1. Inadequacy of existing countermeasures and urgent requirement for interdisciplinary research
There is no simple counter to bioterrorism, no "magic bullet." Instead, development of an integrated set of strategies is required.Such efforts must include preventing countries from acquiring bioweapons in the first instance, dismantling existing programs and capabilities where proliferation has already occurred, deterring the use of biological weapons, and, ultimately, putting in place countermeasures that can rapidly detect and effectively defend against such use. It is the latter that requires special consideration with respect to the proposed role of DHS.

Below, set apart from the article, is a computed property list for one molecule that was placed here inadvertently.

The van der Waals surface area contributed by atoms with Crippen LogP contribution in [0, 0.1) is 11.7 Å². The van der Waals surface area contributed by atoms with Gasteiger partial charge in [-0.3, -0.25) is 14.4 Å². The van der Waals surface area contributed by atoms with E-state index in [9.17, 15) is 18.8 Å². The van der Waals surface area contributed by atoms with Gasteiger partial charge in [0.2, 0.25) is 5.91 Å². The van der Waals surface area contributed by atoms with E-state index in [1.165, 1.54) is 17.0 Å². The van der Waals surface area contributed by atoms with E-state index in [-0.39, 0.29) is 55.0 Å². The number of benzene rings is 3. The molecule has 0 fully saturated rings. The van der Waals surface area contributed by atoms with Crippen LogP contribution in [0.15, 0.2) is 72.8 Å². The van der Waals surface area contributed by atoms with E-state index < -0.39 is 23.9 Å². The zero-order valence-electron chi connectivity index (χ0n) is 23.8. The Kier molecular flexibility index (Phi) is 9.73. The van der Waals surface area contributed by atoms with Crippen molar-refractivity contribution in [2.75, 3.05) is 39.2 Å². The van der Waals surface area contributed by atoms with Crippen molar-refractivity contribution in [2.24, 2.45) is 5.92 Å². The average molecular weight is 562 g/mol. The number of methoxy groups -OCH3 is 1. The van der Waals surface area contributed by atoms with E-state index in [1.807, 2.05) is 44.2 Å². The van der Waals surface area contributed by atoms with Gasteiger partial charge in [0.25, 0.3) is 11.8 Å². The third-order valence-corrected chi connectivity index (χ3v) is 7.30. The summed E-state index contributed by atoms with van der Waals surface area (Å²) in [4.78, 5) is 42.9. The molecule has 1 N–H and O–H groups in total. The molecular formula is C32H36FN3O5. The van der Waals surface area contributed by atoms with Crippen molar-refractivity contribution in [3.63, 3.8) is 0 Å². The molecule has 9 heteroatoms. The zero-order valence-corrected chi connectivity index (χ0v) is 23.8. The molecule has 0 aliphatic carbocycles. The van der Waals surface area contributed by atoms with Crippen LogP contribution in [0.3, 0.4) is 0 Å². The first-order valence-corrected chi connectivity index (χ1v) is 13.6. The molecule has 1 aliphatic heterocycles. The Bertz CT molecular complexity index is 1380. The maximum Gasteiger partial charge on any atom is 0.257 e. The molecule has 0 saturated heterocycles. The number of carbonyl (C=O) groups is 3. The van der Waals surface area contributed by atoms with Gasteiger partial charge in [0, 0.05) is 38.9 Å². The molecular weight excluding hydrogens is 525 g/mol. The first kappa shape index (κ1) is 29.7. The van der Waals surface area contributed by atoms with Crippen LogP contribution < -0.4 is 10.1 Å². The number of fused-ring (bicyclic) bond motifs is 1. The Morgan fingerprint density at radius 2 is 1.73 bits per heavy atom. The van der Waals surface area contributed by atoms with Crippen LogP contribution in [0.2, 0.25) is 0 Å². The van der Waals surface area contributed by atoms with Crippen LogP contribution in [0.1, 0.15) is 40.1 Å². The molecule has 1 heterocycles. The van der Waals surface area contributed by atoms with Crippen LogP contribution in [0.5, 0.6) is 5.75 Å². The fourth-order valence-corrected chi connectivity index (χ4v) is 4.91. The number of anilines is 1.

In the long term, the only way to defend against bioterrorism is through a combination of constant surveillance, accurate diagnostics to identify threats as early as possible, and continuous innovation to provide high quality vaccines and drugs that can be useful against any attacks that do occur.Research related to bioterrorism is inextricably linked to that of naturally occurring infectious agents and development of new antibiotics, antivirals, diagnostics and vaccines.The research and development of technologies for biodefense should be synergistic and not duplicative.